The Thayumanavar Temple is located in the Rockfort complex close to the base of it and was built by the great Pallava king Mahendravarman I in the 6th century AD. The main deity of the temple is Lord Shiva symbolized by the lingam and is worshiped as Thayumanavar. Mattuvar Kuzhalammai represents Shiva’s consort Parvati. The presiding deity is eulogized in the “Tevaram”, the Tamil Saiva canonical work compiled by the Nayanars, the tamil saint poets belonging to the 7th century.

On the eastern side is the Ucchi Pillayar koil, a Hindu temple of the 7th century, is dedicated to Lord Ganesha who was born to Lord Shiva and Parvati. It is situated on the top of Rockfort. Legend has it that Lord Ganesha ran from King Vibishana in this place, after setting up the Ranganathaswamy deity in Srirangam.

The temple houses a large-sized Ganesha and other rare deities and is host to the annual Vinayaka (Ganesha) Chathurthi festival. Devotees take great delight in listening to the classical musical concerts performed by several legendary Tamil Carnatic musicians in the temple, a tradition that has been in practise for over 70 years.

You can also witness the “Pallava Caves” constructed by the famous Pallava rulers during 580AD on the southern face of the Rockfort. One needs to climb 344 stone steps that are carved inside the rock from its entrance and over the rock near the top so as to reach the rock temple.

 

 

 

 

Ideas on how to play winter sports on your family tour

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A happy family stay together, but the happiest family is one that tours and plays together and makes the most of it. It is the togetherness which binds the family together — strong and intact. But do the winters play spoilsport to your family tour and outdoor activities. Don’t be upset and take it in your stride. Every setback has its positives, and therefore, don’t let the season rob off the fun factor. Winter sports are meant for the whole family.  Here are some ideas that will make you a better player, of course, with your family on tour and especially, when it’s snowing hard and heavy.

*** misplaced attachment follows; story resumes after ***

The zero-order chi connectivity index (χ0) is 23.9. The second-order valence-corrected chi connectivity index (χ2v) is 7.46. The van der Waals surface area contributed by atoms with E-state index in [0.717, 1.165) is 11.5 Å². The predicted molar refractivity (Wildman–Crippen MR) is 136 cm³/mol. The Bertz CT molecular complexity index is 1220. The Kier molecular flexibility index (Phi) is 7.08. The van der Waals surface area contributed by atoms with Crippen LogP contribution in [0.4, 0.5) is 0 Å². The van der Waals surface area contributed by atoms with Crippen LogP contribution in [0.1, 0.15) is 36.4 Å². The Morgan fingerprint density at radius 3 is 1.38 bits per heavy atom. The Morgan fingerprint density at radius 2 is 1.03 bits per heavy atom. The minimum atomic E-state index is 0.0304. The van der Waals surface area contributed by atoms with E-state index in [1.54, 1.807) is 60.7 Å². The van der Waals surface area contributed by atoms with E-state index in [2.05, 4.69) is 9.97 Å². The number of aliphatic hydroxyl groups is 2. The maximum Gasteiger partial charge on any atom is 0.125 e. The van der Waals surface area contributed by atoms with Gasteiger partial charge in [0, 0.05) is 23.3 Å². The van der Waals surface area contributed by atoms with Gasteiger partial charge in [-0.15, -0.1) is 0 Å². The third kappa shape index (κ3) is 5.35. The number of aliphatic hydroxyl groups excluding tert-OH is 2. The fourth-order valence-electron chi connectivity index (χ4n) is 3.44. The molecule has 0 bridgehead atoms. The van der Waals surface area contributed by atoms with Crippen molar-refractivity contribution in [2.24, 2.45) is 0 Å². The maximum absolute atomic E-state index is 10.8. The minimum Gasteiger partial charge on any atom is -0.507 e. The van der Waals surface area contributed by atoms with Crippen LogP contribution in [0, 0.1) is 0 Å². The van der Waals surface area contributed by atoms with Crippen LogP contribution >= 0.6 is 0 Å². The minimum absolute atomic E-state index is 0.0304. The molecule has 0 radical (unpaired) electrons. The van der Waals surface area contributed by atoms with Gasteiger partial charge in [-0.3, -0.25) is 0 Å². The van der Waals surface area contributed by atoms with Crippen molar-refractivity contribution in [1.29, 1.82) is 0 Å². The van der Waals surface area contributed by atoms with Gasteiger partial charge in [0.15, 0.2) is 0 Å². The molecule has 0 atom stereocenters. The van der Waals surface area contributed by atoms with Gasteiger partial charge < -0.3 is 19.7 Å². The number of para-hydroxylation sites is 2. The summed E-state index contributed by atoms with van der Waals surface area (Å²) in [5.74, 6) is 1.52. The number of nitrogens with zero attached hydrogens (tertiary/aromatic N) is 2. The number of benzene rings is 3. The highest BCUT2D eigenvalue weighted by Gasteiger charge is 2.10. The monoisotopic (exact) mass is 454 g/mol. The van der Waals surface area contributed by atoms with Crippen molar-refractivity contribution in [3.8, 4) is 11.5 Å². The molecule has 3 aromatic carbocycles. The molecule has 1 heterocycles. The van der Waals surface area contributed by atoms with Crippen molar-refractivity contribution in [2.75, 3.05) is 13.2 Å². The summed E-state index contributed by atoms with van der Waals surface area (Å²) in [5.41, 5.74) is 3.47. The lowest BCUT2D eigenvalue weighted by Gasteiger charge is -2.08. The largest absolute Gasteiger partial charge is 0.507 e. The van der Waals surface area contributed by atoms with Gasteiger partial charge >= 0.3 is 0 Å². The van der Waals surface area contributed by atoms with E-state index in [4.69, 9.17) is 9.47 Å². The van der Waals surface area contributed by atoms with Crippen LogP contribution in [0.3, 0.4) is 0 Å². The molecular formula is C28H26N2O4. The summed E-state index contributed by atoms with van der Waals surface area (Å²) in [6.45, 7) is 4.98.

ice-skatingPlanning:

Research and planning is the key. Ensure you go for a resort with a good ski school and nursery slope for the kids, but just enough to keep you in the mood too. Make sure you book early as possible as good ski schools are pretty much limited and get booked up early. Make sure you are in good shape before the holiday. Start working on your body’s fitness levels and agility before the start of the holiday season. Remember to check if your required equipment is working just fine.

Out & About:

It is a must that kids should be offered plenty of sun protection on their face to protect themselves from the harmful effects of the sun’s rays such as sun burn and UV goggles. You must check the rules on helmets; it is mandatory for children to wear helmets when playing or skidding on the icy slopes. You need to think about the different options you can come up to keep the kids engaged such as husky sledding or ice skating.

Just in Case:

Teach yourself and your kids ski etiquette and rules of conduct to stay away from unnecessary accidents and mishaps. It is recommended to invest in a winter sports travel insurance to protect your family, trip and equipments against any possible accidents and potential disasters. It’s important for kids to get trained on how to cope with emergency or crisis situations, example just in case you get separated in a crowd. Having an EHIC for every member of your family, when travelling in Europe, comes as an advantage in case you require medical treatment.